Wednesday, March 28, 2018

Glorification discussion on Met. Joseph of Vilnius & Lithuania

(Orthodox Christianity) - The possibility of canonizing Metropolitan Joseph (Semashko) of Vilnius and Lithuania, the initiator of the reunification of Belarusian Uniates with the Orthodox Church, was discussed at a press conference dedicated to the 220th anniversary of his birth and the 150th anniversary of his death on Tuesday. 2018 has been declared the year of Met. Joseph in the Belarusian Exarchate.

The primate of the Belarusian Church His Eminence Metropolitan Pavel of Minsk stated that if Met. Joseph will be glorified, most likely he will be canonized as a Church-wide saint, rather than locally-venerated. Met. Joseph was a special person, his ministry being associated with many countries, reports the site of the Belarusian Orthodox Church.

Met. Pavel did note that he believes it is too early to speak of the canonization of Met. Joseph, although the nature of his missionary work testifies to his extraordinary abilities and considerable service to the Church and the people of God.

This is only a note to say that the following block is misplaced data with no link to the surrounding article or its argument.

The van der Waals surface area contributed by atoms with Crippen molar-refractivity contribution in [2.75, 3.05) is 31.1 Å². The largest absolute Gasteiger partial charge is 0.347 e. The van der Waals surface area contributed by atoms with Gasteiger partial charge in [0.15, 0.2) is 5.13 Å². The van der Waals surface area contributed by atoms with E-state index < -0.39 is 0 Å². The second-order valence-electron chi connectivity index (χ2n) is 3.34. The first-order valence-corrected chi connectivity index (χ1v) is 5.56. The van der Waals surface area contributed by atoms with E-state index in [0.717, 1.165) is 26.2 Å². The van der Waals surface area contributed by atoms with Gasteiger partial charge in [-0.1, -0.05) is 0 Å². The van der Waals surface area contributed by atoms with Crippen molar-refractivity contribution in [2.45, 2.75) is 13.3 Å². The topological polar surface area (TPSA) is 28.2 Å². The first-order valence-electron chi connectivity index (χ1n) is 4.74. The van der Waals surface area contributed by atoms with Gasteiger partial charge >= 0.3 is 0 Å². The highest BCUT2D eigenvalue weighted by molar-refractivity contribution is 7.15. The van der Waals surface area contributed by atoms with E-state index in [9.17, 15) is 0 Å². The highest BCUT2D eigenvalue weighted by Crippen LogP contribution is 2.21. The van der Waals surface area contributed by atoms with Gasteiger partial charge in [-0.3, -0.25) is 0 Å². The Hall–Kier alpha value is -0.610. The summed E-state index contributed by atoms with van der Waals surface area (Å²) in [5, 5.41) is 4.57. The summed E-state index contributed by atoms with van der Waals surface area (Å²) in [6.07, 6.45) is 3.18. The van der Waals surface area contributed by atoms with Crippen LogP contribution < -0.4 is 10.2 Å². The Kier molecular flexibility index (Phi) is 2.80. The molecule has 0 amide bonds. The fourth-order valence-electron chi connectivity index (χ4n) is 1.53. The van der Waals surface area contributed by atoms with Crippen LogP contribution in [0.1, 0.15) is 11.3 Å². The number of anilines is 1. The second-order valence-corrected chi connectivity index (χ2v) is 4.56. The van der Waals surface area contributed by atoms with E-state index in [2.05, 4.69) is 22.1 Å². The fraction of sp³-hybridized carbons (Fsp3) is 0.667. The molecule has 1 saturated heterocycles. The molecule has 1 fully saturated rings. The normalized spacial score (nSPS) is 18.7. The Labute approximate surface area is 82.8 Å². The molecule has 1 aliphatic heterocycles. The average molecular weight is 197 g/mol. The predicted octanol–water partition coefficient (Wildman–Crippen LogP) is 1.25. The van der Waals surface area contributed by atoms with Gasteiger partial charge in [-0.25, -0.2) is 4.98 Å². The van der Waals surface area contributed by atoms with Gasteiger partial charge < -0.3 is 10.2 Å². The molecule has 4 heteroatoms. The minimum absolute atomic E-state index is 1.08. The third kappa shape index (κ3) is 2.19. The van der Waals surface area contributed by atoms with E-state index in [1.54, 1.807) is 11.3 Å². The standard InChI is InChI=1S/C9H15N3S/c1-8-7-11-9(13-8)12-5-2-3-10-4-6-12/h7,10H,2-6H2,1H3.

“At this stage, a collection and study of materials about the life and activities of Met. Joseph (Semashko) is underway. We are preparing materials, and when everything is done, the Synodal Commission for Canonizations of the Belarusian Exarchate will make a definite conclusion,” stated the archpastor.

Met. Joseph was born in Kievan lands, managed a diocese located in present-day Belarus and Lithuania, and was known in Russia. He initiated the reunion of the Uniates of modern-day Western Belarus and Eastern Poland as well as Lithuania with the Orthodox Church, and thus he would most likely become known as a Church-wide saint.

The Russian Council of Bishops, which met in Moscow in late November-early December, approved two great Belarusian ascetics for Church-wide veneration—St. George (Konissky), the Archbishop of Mogilev (†1795), and Righteous John of Korma (Archpriest John Ivanovich Gashkevich, †1917).


  1. Have to agree: this is Russian propaganda. the metropolitan was a Russophile very to the local Belarusian population. He was not born in Belarus and his motives were strictly political (for tsar & the empire) not considering the needs for sermons in the local vernacular language for example.